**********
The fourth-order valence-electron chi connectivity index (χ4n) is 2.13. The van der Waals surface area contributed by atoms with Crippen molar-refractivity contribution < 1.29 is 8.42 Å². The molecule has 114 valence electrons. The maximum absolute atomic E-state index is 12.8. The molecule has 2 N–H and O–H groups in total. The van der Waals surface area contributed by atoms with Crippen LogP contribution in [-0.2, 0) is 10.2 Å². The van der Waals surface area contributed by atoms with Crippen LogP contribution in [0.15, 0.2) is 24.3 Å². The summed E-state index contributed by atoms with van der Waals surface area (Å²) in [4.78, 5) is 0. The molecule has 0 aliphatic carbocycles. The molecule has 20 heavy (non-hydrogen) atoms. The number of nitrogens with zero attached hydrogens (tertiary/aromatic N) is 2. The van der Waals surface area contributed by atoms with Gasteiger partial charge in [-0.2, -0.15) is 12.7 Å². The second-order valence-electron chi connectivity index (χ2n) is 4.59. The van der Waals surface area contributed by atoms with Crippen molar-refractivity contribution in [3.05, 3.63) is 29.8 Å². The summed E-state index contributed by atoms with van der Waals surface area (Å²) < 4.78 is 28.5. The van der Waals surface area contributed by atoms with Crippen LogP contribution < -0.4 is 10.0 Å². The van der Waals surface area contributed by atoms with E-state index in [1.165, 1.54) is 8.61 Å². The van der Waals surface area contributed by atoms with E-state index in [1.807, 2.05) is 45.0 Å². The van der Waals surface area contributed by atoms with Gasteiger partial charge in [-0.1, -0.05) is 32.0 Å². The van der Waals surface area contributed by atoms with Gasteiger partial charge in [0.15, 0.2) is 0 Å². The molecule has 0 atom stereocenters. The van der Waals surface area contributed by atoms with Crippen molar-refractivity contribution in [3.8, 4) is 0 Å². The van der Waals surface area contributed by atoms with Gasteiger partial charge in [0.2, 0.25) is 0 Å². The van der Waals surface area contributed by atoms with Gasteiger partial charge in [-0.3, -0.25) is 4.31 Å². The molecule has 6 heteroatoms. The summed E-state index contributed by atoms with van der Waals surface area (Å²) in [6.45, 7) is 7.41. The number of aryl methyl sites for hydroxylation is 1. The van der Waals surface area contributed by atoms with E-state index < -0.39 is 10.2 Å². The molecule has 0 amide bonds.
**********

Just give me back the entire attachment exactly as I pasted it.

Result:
The fourth-order valence-electron chi connectivity index (χ4n) is 2.13. The van der Waals surface area contributed by atoms with Crippen molar-refractivity contribution < 1.29 is 8.42 Å². The molecule has 114 valence electrons. The maximum absolute atomic E-state index is 12.8. The molecule has 2 N–H and O–H groups in total. The van der Waals surface area contributed by atoms with Crippen LogP contribution in [-0.2, 0) is 10.2 Å². The van der Waals surface area contributed by atoms with Crippen LogP contribution in [0.15, 0.2) is 24.3 Å². The summed E-state index contributed by atoms with van der Waals surface area (Å²) in [4.78, 5) is 0. The molecule has 0 aliphatic carbocycles. The molecule has 20 heavy (non-hydrogen) atoms. The number of nitrogens with zero attached hydrogens (tertiary/aromatic N) is 2. The van der Waals surface area contributed by atoms with Gasteiger partial charge in [-0.2, -0.15) is 12.7 Å². The second-order valence-electron chi connectivity index (χ2n) is 4.59. The van der Waals surface area contributed by atoms with Crippen molar-refractivity contribution in [3.05, 3.63) is 29.8 Å². The summed E-state index contributed by atoms with van der Waals surface area (Å²) < 4.78 is 28.5. The van der Waals surface area contributed by atoms with Crippen LogP contribution < -0.4 is 10.0 Å². The van der Waals surface area contributed by atoms with E-state index in [1.165, 1.54) is 8.61 Å². The van der Waals surface area contributed by atoms with E-state index in [1.807, 2.05) is 45.0 Å². The van der Waals surface area contributed by atoms with Gasteiger partial charge in [-0.1, -0.05) is 32.0 Å². The van der Waals surface area contributed by atoms with Gasteiger partial charge in [0.15, 0.2) is 0 Å². The molecule has 0 atom stereocenters. The van der Waals surface area contributed by atoms with Crippen molar-refractivity contribution in [3.8, 4) is 0 Å². The van der Waals surface area contributed by atoms with Gasteiger partial charge in [0.2, 0.25) is 0 Å². The van der Waals surface area contributed by atoms with Gasteiger partial charge in [-0.3, -0.25) is 4.31 Å². The molecule has 6 heteroatoms. The summed E-state index contributed by atoms with van der Waals surface area (Å²) in [6.45, 7) is 7.41. The number of aryl methyl sites for hydroxylation is 1. The van der Waals surface area contributed by atoms with E-state index < -0.39 is 10.2 Å². The molecule has 0 amide bonds.